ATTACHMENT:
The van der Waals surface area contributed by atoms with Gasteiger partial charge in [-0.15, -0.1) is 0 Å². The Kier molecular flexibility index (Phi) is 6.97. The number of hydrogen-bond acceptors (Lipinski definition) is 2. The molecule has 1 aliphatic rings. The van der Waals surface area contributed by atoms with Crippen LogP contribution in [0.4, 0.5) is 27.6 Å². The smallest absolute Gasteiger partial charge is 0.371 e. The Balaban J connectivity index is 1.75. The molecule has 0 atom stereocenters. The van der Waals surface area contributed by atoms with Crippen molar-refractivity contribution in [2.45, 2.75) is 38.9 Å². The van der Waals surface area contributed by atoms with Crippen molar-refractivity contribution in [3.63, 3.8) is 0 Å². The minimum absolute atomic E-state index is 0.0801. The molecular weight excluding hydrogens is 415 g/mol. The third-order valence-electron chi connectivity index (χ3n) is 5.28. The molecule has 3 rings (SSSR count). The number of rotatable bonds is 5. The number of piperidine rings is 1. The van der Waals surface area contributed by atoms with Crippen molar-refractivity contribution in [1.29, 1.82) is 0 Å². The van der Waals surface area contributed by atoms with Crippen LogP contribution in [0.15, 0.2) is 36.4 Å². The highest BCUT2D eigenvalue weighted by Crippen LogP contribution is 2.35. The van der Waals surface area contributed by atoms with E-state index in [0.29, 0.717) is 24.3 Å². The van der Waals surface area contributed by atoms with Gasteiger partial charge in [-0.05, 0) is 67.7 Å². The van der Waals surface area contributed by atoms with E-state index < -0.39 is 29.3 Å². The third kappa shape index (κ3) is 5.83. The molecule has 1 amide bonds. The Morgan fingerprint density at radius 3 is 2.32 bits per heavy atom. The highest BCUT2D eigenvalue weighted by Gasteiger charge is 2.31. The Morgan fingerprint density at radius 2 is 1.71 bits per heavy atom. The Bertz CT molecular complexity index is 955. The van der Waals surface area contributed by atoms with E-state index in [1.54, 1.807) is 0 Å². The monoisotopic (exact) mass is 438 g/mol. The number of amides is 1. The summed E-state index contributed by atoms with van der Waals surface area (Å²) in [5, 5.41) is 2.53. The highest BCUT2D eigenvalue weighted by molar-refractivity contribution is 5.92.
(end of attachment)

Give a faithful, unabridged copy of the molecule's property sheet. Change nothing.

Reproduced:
The van der Waals surface area contributed by atoms with Gasteiger partial charge in [-0.15, -0.1) is 0 Å². The Kier molecular flexibility index (Phi) is 6.97. The number of hydrogen-bond acceptors (Lipinski definition) is 2. The molecule has 1 aliphatic rings. The van der Waals surface area contributed by atoms with Crippen LogP contribution in [0.4, 0.5) is 27.6 Å². The smallest absolute Gasteiger partial charge is 0.371 e. The Balaban J connectivity index is 1.75. The molecule has 0 atom stereocenters. The van der Waals surface area contributed by atoms with Crippen molar-refractivity contribution in [2.45, 2.75) is 38.9 Å². The van der Waals surface area contributed by atoms with Crippen molar-refractivity contribution in [3.63, 3.8) is 0 Å². The minimum absolute atomic E-state index is 0.0801. The molecular weight excluding hydrogens is 415 g/mol. The third-order valence-electron chi connectivity index (χ3n) is 5.28. The molecule has 3 rings (SSSR count). The number of rotatable bonds is 5. The number of piperidine rings is 1. The van der Waals surface area contributed by atoms with Crippen molar-refractivity contribution in [1.29, 1.82) is 0 Å². The van der Waals surface area contributed by atoms with Crippen LogP contribution in [0.15, 0.2) is 36.4 Å². The highest BCUT2D eigenvalue weighted by Crippen LogP contribution is 2.35. The van der Waals surface area contributed by atoms with E-state index in [0.29, 0.717) is 24.3 Å². The van der Waals surface area contributed by atoms with Gasteiger partial charge in [-0.05, 0) is 67.7 Å². The van der Waals surface area contributed by atoms with E-state index < -0.39 is 29.3 Å². The third kappa shape index (κ3) is 5.83. The molecule has 1 amide bonds. The Morgan fingerprint density at radius 3 is 2.32 bits per heavy atom. The highest BCUT2D eigenvalue weighted by Gasteiger charge is 2.31. The Morgan fingerprint density at radius 2 is 1.71 bits per heavy atom. The Bertz CT molecular complexity index is 955. The van der Waals surface area contributed by atoms with E-state index in [1.54, 1.807) is 0 Å². The monoisotopic (exact) mass is 438 g/mol. The number of amides is 1. The summed E-state index contributed by atoms with van der Waals surface area (Å²) in [5, 5.41) is 2.53. The highest BCUT2D eigenvalue weighted by molar-refractivity contribution is 5.92.